State leaders came together today to announce a new law that requires schools to provide age-appropriate sexual abuse education to children as early as kindergarten.
Gov. Dannel Malloy signed off on “Erin’s Law” last month and announced the legislation Wednesday along with Lt .Gov. Nancy Wyman, state and local leaders and representatives from Connecticut Sexual Assault Crisis Services.
It comes just months after sexual assault survivor and activist Erin Merryn, for whom the law is named, visited Hartford, urging lawmakers to take action.
The law requires public schools to develop programs that will teach kids about sexual assault and how to protect themselves. Schools have until Oct. 1, 2015 to implement them, according to a release from Wyman's office.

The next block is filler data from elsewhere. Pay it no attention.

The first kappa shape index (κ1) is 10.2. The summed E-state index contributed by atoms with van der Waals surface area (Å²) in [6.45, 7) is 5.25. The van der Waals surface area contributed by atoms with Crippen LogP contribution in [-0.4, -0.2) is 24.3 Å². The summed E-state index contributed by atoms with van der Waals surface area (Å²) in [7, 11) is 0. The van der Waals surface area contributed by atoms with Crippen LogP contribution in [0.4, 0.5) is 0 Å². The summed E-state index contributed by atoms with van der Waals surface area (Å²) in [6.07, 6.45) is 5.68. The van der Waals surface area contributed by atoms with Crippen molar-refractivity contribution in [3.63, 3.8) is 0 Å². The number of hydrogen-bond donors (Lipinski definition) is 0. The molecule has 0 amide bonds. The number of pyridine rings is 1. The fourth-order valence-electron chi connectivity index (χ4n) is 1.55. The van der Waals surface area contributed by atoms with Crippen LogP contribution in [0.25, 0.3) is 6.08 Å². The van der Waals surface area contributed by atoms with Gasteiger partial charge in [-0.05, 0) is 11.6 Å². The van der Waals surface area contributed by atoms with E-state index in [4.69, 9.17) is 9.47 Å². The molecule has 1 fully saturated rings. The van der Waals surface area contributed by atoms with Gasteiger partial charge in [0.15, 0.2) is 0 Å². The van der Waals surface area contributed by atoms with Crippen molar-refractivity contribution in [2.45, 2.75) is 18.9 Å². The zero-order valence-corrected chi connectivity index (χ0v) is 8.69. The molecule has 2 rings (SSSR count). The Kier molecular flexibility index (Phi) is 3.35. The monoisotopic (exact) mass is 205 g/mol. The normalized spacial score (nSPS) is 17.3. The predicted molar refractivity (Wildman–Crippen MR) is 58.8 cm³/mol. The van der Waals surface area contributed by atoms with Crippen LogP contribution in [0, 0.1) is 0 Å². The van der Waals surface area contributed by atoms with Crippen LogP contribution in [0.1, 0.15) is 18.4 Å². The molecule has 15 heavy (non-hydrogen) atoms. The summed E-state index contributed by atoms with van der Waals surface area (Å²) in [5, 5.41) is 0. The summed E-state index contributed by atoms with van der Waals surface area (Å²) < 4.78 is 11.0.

"It is a shame that we have to teach these skills to our children, but I recognize that oftentimes the abuser is known by the child and the child is not sure what to do," State Rep. Diana Urban said in a statement Wednesday.
During her trip to Connecticut in March, Merryn explained the “swimsuit lesson,” which urges kids to confide in parents or trusted adults if anyone touches them in the places their bathing suits cover.
“Honestly, I think the only ones that should be against this bill are the sex offenders themselves,” she said while campaigning for the law in Hartford.
The bill made it through the State Senate last year but was halted in the House. Now, Connecticut is taking action.
“Erin’s Law prioritizes efforts to give students the language and resources they need to respond to a threat or get help if they are victimized. This is important information that can help keep young people safe,” Wyman said in a statement Wednesday.
Connecticut is the 18th state to pass Erin’s Law.